Wednesday, November 6, 2013

The Affordable Care Act Costs Students

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As we have all been made grossly aware through the recent government shutdown and website malfunctions, the Affordable Care Act (aka Obamacare) is beginning its implementation.  Back in 2010, there were many debates about the piecemeal deals that were non-healthcare related within the 800-page bill and what affect these agreements would have on Americans once executed.  One of the newest implementations is the limitation on student work hours.
The Affordable Care Act restricts the amount of hours that students can work to under 30 hours per week (many schools are capped around 25 to 28 hours).  For law students, this is not a new requirement as law schools typically prohibit employment beyond 20 hours a week in order for students to meet the heavy demands of this type of education.  However, undergraduate students didn’t usually have work restrictions prior to this new regulation.  While most students do not work a full time job (40+ hours) while simultaneously enrolled in school full time, the ones who do will be diminished as they are obviously working more hours for a reason.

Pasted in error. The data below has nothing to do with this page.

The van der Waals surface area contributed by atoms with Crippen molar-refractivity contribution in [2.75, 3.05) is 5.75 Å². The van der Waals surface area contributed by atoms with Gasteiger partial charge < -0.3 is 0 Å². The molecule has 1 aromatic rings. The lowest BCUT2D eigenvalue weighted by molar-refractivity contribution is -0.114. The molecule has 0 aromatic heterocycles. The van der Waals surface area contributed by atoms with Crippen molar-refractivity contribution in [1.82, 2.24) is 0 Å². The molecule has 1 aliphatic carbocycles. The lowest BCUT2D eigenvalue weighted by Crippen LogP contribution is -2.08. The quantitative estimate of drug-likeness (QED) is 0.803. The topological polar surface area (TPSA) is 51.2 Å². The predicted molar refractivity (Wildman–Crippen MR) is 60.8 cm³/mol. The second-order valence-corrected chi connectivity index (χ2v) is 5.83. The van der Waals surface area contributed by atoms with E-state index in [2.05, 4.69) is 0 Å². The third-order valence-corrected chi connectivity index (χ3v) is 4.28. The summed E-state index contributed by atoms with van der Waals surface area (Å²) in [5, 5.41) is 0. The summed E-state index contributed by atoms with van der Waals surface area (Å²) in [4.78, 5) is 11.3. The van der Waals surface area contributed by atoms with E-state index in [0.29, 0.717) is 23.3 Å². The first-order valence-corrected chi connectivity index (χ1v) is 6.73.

Further, some new policies require students to maintain at least a 2.75 UGPA in order to take on employment in addition to class work, which prevents students who may currently be working to quit their job.  Other newly implemented regulations prohibit student employees from working at two church affiliates simultaneously.  For example, a student from Brigham Young University (a private university owned and operated by the Church of Jesus Christ of Latter-Day Saints) cannot simultaneously work for the school and another LDS Church affiliate.  Many of the BYU students had to decide which job they would keep.
Fewer work hours mean less time to gain true work experience before graduation – an important factor in acquiring a job during a recession.  Additionally, if students are financing their own education, they may have to resort to more loans and acquire more debt upon graduation.
Employment hours are not only changing for students, but for faculty and staff as well.  Here is a list of examples of school districts that have made changes due to the recent enforcement of healthcare reform.  Many will have to tighten their belts a few notches more and the importance of budgeting cannot be overemphasized.

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